Posted April 9, 2018

Hand-Me-Down Workouts and What’s Fashionable

One of the worst parts of being the youngest of three boys was getting all of their hand me down clothes. I mean, free clothing is great and all, but after getting stuff that was really well worn by 2 active boys who are 6 and 4 years older than me left me with stuff that looked, shall we say, less than crisp.

I think I was the only kid in the late nineties wearing jeans with no back pockets and flared legs. While that may sound like a cool thing today, at the time it wasn’t something that was stylish and probably lead to more points and snickers than they should have.

While those jeans may have been the hotness a decade before I was wearing them, and may have had some flavour about a decade after I was in them, there was a window of lameness where they weren’t in fashion, and I was right in the middle of that window. Maybe I was just the original hipster, or my parents didn’t want to spend money on any new clothes that I would just outgrow again, but either way, they weren’t working for me.

We could say the same thing about a lot of stuff we see in the gym. A lot of what is done has been done before, but wound up falling out of fashion for some reason or another, only to come back into popularity at some point in time.

When I first started workout out, getting some specific machine that could target a muscle very precisely would be the best thing possible to see muscle growth, and having big arms from lots of direct training was cool. Then suddenly, machines were the devil and did nothing for you, and if you had big arms you were a meathead who didn’t know how to do anything other than curls. Now, machines are useful again, and arm training is en vogue in some circles.

Obviously this is just one small example of the microcosm, but w could look at a lot of other elements that could fall into that concept. Stuff like heavy compound lifts were the main method of training at the beginning of the 1900s, and then went away for isolational bodybuilding styles of training, and now powerlifting is massively popular.

Skinny jeans are all the rage now, but they were also popular in the 70s and 80s, and probably at some point in time before then. Maybe I should have just been born 10 years earlier or 10 years later and I would have fit in with my hand-me-down jeans.

What we see tending to come back into fashion in the gym is the stuff that consistently produces results. Trends will come and go when something new comes along, but over time, if they stop producing the results people are looking for, the population will move on. Remember Tai Bow? It worked when people started to do it, but eventually, without any change in the challenge or progressions to the workouts, they stopped producing results for people, and they moved on.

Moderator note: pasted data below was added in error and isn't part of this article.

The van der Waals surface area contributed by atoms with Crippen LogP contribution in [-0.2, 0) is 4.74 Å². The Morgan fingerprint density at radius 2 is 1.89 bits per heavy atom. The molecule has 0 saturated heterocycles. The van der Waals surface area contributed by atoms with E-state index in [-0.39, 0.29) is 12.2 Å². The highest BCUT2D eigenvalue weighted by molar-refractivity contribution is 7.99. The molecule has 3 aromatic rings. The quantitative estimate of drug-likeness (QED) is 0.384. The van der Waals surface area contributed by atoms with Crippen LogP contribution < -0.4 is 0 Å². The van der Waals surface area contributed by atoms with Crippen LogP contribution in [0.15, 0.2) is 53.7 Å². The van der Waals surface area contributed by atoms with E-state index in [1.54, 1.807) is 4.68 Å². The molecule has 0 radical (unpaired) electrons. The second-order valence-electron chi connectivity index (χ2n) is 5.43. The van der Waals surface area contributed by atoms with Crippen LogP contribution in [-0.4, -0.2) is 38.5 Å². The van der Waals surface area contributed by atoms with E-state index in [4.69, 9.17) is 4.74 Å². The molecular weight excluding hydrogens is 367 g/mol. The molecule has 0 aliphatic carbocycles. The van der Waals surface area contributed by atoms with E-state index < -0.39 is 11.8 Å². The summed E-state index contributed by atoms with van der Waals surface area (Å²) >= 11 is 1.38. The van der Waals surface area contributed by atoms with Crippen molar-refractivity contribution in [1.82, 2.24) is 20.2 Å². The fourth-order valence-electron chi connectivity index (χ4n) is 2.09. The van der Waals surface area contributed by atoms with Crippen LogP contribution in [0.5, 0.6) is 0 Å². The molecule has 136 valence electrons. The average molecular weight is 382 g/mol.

So how do we know what is going to be popular in 5 or 10 years? What about in 20? There seems to be a 20 year cycle in fitness, and likely also in other elements like fashion, architecture, etc, but consistently in fitness you’ll see stuff that was popular 20 years ago coming back again, as sort of a throw-back workout with some new colours or marketing, and producing new results.

Powerlifting is really cool now, but what happens when all of the powerlifters get injured and don’t want to spend as much time under crushing weight? They’ll likely move towards bodybuilding. We’re starting to see a bit of that now, but it will likely ramp up in another 2-3 years.

5 years ago, kettlebell training was EVERYTHING, and to be fair it’s still widely popular, but it’s not getting as much coverage as previously, so to be honest it’s popularity as a result of how often it’s being discussed is waning. What’s next? Barbell training or other forms of explosive conditioning elements. Think strongman training, Crossfit, calisthenics.

Balance training and single leg training on unstable surfaces was massive about a decade ago, but then fell out of popularity for heavier bilateral work, but now people are starting to get into some single leg work on a more frequent basis, maybe due to overcoming injuries from heavy bilateral training, or just wanting to train hard without as much of a crushing fatigue from heavier bilateral training.

Everything comes and goes in circles of popularity. What I’ve outlined above aren’t hard and fast predictions to hang your hat on, but just guesses on what’s going to be popular based on historical observations. I’ll likely be wrong, but I don’t think anyone really cares. Other stuff will come up out of no where and become popular, which will skew everything, but as with all trends, they’ll either sink or swim, and if they’re not producing results for people, the trendy thing will be gone pretty quickly.

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